Local Sri Lankan Catholics chat with Vincentian Father John Kallattil following Mass April 28, 2019, at St. Teresa of the Infant Jesus Church in in the Staten Island borough of New York. (CNS photo/Gregory A. Shemitz)

NEW YORK (CNS) — The anguished phone calls started arriving shortly after 1 a.m. on Easter Sunday morning.

Sri Lankan immigrants on Staten Island and Long Island spent the rest of the day anxiously waiting for news of family and friends after terrorists linked to the Islamic State group claimed responsibility for bombing three churches and three luxury hotels.

The mourning process and memorial services began immediately, long before anyone knew whether the death toll included relatives or friends.


Father Chinthaka Perera, an associate priest at St. Boniface Martyr in Sea Cliff on Long Island, managed to call his parents in Sri Lanka first: “They are safe, they are fine.” But said he was unable to contact friends there even after social media connections were reestablished.

The priest is from Colombo, the capital city, where St. Anthony’s Shrine was a bombing target. The other two houses of worship involved were St. Sebastian’s in Negombo and the evangelical Zion Church in Batticoloa. Catholics make up less than 8 percent of Sri Lanka’s population.

Staten Island resident Nihal Dissanayake, who works for the Metropolitan Transit Agency in New York and like Father Perera, is from Colombo, has been keeping the expatriate community connected through his Facebook page, Sri Lankan Catholics of New York & New Jersey.

As the initial shock turned to rage, the page has become a forum for some government criticism, but Dissanayake, a naturalized citizen who has lived in the United States for 33 years, told Catholic News Service he expects the page to veer between criticism and expressions of grief for quite some time.

“This is something no one had expected,” he said. ‘Why did they choose us? Why did the government not take any action when they knew, the day of the attack, that something was planned? And they did not act on it.”


Catholic parishes throughout Sri Lanka suspended all public services through April 28, although one Sunday Mass was held, under high security, at St. Joseph’s Catholic Church in Thannamunai, a small village northeast of Colombo. President Maithripala Sirisena also banned face coverings that may conceal people’s identities, an order mostly preventing Muslim women from wearing veils.

Staten Island has the largest single expatriate population of Sri Lankans in the United States, numbering more than 5,000. The population swelled during the country’s civil war, which lasted 30 years, just ending in 2009.

For Sri Lankans in the United States, learning the identities of the bombing victims has been made difficult by the Sri Lankan government’s since-lifted ban on social media, an effort to stop misinformation that instead created suspicion and anxiety and slowed the release of victim names.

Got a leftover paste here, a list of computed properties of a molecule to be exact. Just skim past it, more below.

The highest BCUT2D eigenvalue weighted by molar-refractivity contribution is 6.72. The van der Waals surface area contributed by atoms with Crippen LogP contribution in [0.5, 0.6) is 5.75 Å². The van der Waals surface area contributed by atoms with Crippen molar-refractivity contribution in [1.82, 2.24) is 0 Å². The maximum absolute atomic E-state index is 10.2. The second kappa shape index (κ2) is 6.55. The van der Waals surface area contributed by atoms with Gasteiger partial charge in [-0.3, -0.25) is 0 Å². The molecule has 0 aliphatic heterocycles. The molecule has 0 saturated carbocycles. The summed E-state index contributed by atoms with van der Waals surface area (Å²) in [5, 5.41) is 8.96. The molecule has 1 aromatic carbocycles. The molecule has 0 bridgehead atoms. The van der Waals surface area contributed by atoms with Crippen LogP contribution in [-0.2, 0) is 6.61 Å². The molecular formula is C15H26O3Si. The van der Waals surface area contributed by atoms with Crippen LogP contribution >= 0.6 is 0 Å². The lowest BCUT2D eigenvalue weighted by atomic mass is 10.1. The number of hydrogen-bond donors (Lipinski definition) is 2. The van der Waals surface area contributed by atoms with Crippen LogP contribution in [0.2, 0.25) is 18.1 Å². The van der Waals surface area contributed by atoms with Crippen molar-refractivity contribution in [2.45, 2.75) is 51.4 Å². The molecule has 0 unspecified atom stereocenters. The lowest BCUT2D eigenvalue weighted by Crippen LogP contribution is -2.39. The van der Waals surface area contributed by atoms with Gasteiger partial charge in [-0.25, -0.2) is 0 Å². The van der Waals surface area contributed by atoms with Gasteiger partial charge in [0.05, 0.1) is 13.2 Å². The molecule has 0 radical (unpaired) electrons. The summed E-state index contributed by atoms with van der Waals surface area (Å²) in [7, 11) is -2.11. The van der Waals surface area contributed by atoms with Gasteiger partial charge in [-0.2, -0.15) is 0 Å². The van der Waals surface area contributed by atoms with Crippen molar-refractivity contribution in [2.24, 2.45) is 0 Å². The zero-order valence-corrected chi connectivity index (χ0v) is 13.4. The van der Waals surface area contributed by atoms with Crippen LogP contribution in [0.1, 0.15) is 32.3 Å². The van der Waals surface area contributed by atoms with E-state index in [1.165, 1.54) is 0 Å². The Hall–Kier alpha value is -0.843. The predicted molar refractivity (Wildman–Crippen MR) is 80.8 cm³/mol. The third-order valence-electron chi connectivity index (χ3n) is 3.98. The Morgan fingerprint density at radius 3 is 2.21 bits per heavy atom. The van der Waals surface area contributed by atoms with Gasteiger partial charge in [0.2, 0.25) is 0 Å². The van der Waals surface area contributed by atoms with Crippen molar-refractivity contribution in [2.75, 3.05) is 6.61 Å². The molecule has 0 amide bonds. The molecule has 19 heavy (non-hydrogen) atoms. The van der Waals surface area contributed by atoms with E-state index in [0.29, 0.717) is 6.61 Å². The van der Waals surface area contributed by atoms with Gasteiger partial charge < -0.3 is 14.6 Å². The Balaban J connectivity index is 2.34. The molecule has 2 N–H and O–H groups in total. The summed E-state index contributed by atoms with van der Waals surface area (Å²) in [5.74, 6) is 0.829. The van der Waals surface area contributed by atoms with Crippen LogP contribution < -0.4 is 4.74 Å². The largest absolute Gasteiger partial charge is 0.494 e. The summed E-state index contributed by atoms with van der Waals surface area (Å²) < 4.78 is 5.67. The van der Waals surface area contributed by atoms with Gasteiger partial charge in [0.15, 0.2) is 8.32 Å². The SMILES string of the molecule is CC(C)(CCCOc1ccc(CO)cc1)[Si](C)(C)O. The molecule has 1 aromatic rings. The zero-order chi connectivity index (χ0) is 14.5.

“One of my friends living in Staten Island lost seven people in her sister’s family,” Dona Kiriella, a parishioner of St. Adalbert’s Catholic Church, told Catholic News Service. She said a friend in Brooklyn was hospitalized from shock because one of his nieces and a few best friends died.

Her brother also had a close call with tragedy. After their mother died last year, her brother stayed with her father, visiting his own family on alternate weekends. Easter Sunday was when he’d normally attend Sunday Mass, but he’d changed his mind. “There are so many stories,” Kiriella said.

Her daughter Dona Ann added: “Through faith, it gives my family a source of comfort knowing that God has a larger plan with the angels from Sri Lanka. An event like this should make us keep in mind to love our neighbor and our enemies and to pray for peace.”

“In the midst of the storm, we are all together united in prayers asking God to show us the way, lead us in the right manner, also to forgive all those evildoers,” said Lalith Randeniarachchi.

Venodini Sanmuganathan read Pope Francis’ prayer for peace at the April 24 interfaith memorial service hosted by Sri Lanka’s Permanent Mission to the United Nations. “It has sustained my faith,” she said. “Although the shock and pain still remains in my heart, I believe God will strengthen me as he has always done in my times of fear and trouble.”


Disssanayake’s Facebook page includes a photo of a statue of the Virgin Mary at St. Philip Neri’s Church in Katukurunda, Sri Lanka on Good Friday. The statue appears to be weeping tears of blood. “When Our Lady is crying there is a reason behind it. She knew about the bomb attacks. Heaven allowed her to give us a warning to pray with her … but we didn’t understand,” the post reads.

Father Perera said he knew right away what to tell his congregants.

“I’m going to explain how I feel,” he said. “We believe in peace and harmony, but all of a sudden this incident took place. As Jesus said, we have to forgive them, because they don’t know what they were doing, these persecutors.”

He said his parishioners have to pray for the attackers. “They must not hate them. God may change them to be good people.”